The Core M marked a departure from Intel’s traditional mobile strategy, as it addressed an entirely new market in terms of TDP. The new 14nm Broadwells are quite a bit different. Intel has four 28W models with Iris graphics, along with a 13 15W chips, bringing the grand total to 17 new SKUs. Most of them are Core i7 and Core i5 series parts. The Core i3 series got three Broadwell parts, along with a couple of Celerons and a lone Pentium.
All of them are dual-core parts, but Core series chips feature Hyperthreading, while Celerons and Pentiums do not. Prices range from $107 for the Celerons to $426 for flagship Core i7 parts in 15W and 28W flavours. While the 28W parts obviously offer somewhat higher clocks (up to 3.4GHz for the Core i7-5557U), the 15W chips also offer a substantial clock gain compared to 22nm Haswell parts operating in the same thermal envelope.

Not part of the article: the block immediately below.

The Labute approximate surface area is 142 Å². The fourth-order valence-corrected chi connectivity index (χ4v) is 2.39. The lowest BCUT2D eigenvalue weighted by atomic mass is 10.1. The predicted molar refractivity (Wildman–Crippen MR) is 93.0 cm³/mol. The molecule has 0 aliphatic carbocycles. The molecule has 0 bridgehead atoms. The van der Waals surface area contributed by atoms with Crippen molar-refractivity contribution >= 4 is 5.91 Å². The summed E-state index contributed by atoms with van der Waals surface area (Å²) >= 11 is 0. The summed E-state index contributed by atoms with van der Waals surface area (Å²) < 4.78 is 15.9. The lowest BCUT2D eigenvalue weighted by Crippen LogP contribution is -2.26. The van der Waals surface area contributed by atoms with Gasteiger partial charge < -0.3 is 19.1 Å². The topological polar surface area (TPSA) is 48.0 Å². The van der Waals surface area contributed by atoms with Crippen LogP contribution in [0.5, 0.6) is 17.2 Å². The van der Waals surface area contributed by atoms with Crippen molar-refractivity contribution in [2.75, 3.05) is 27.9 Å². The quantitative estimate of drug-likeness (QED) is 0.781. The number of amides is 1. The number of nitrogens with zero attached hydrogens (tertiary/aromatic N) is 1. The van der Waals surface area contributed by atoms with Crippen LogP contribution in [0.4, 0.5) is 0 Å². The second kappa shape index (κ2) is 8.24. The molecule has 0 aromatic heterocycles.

For example, the Core i5-5200U is clocked at 2.2GHz and hits 2.7GHz in max single core Turbo. Its predecessor, the i5-4200U offers 1.6GHz to 2.6GHz. While the top Turbo clocks tend to be just marginally higher, the base clocks have been bumped up by a few hundred megahertz across the range, which is impressive and bound to yield a lot more battery life, since the processors won’t have to rely on Turbo nearly as much as their Haswell counterparts to offer similar levels of performance.